In rare conviction, El Salvadoran man gets maximum sentence for femicide

BOGOTA (Thomson Reuters Foundation) - The boyfriend of a slain journalist in El Salvador was found guilty of femicide and given the maximum 50-year prison sentence on Friday, a rare conviction in the deadly gender violence that often goes unpunished in the Central American nation.

Women react as they watch pictures of violence victims during a protest to commemorate International Day for the Elimination of Violence against Women in San Salvador, El Salvador, November 25, 2019. REUTERS/Jose Cabezas

Mario Huezo was convicted by a judge of killing Karla Turcios, with whom he lived and had a child with, after a nine-day trial in a court that hears gender violence cases in San Salvador.

The murder of Turcios in 2018 made headlines and prompted the government to declare a national emergency against femicide - the killing of a woman by a man because of her gender.

El Salvador, a country of 6 million people, has one of the world’s highest rates of femicide, according to the United Nations.

About 80% of all reported femicides go unpunished in El Salvador, according to the U.N.

“This (conviction) is to make it clear that in this country it will not be allowed to continue killing women because of their condition of being a woman,” lead state prosecutor Graciela Sagastume told the media outside the courtroom.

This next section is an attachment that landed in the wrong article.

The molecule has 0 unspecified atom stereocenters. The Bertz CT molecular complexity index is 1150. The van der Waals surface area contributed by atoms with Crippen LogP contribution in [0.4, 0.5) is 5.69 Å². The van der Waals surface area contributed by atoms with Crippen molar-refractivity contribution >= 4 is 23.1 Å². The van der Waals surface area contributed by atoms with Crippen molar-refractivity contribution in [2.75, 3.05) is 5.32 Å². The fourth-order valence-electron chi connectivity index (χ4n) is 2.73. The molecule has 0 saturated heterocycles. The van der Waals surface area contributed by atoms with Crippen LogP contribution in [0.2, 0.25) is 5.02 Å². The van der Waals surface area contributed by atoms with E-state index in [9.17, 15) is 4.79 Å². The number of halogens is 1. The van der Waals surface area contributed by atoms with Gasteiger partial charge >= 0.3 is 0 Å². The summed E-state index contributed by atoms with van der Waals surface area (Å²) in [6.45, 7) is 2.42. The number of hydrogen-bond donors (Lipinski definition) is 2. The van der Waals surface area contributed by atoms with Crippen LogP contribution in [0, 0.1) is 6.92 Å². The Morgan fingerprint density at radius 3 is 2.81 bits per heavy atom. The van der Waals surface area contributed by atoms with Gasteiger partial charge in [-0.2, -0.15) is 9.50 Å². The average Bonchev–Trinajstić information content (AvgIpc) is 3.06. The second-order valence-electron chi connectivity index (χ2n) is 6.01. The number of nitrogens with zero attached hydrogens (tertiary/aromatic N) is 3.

El Salvador passed a law in 2012 to define and punish femicide as a specific crime with a longer sentence than murder, with prison terms for convicted offenders of 20 to 50 years.

The law requires prosecutors to prove the motive for a woman’s murder was hatred or contempt based on gender.

Turcios, 33, whose beaten body was found dumped on a roadside, became a household name and symbol of the violence women face in El Salvador that often goes unpunished.

A woman in El Salvador was murdered on average every three days in 2019, and prosecutors opened investigations into 148 cases of femicides last year, official figures show.

“The conviction sends a message of intolerance toward forms of violence against women,” Silvia Juarez, a women’s rights activist in El Salvador, told the Thomson Reuters Foundation.

“It sends a message to the rest of the population.”

Reporting by Anastasia Moloney @anastasiabogota, Editing by Ellen Wulfhorst. Please credit the Thomson Reuters Foundation, the charitable arm of Thomson Reuters, that covers humanitarian news, women's and LGBT+ rights, human trafficking, property rights, and climate change. Visit